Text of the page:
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How to be happy and healthy into old age

By | David Klaasen | Helping You Create Clarity, Inspire Your People & Drive Performance | Retain your best people | Changing Management Mindsets and Behaviour | Practical Behaviour Analytics

After the indulgences of the festive period it is worth considering the findings from a 60 year study into what makes us happy and healthy or sick and sad. It shows that we have a lot more influence over our long term health and well-being than previously thought. Whether you like it or not your life and happiness are in your hands.

The study identified seven predictive factors that significantly influence how long you will live and how happy you will be later in life. The good news is that they are all partly in your control, the bad news is it is best if you start controlling them before you are 50.

When I read about the research, currently led by George Vaillant professor of psychiatry at Harvard Medical School, it struck a personal chord. My father died at the age of 63 when I was only 26. At that age I used to think that anyone over 40 was old and I suddenly realised that 63 was in fact very young – far too young to die.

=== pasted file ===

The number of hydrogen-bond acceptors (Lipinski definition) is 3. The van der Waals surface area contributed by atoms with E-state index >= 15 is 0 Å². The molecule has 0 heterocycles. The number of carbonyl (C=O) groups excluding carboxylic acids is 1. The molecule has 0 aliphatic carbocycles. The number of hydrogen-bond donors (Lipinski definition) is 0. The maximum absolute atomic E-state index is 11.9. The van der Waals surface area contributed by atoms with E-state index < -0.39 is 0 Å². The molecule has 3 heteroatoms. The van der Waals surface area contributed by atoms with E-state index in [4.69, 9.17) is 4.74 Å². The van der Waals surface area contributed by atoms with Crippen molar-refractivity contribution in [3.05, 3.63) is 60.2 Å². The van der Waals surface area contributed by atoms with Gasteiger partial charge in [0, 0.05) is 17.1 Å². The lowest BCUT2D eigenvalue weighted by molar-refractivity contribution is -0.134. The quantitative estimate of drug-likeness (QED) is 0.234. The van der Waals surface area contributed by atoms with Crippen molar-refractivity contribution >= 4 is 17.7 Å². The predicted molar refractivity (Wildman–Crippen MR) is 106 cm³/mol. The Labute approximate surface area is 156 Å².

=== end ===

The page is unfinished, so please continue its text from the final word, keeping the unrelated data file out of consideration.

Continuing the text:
The study which followed 237 students at Harvard University and 332 socially disadvantaged youths from inner-city Boston through health, disease, and death has come up with some conclusions that hold no surprises like; don’t smoke, don’t abuse alcohol and get plenty of exercise, but it also shows that life-long learning, good personal relationships and altruistic behaviour are the key to a long and happy life.

Vaillant points out that; “Despite great differences in parental social class, college-tested intelligence, current income and job status, the health decline of the 25 inner-city men who obtained a college education was no more rapid than of the Harvard College graduates”.

The seven predictive factors

The seven controllable or protective factors that the study identified are:

– Give up smoking

– Drink alcohol in moderation

– Get plenty of exercise and watch your weight

– Continue learning and educating yourself throughout your life

– Be altruistic and helpful to others

– Make time to nurture personal relationships and develop coping strategies for managing stress.

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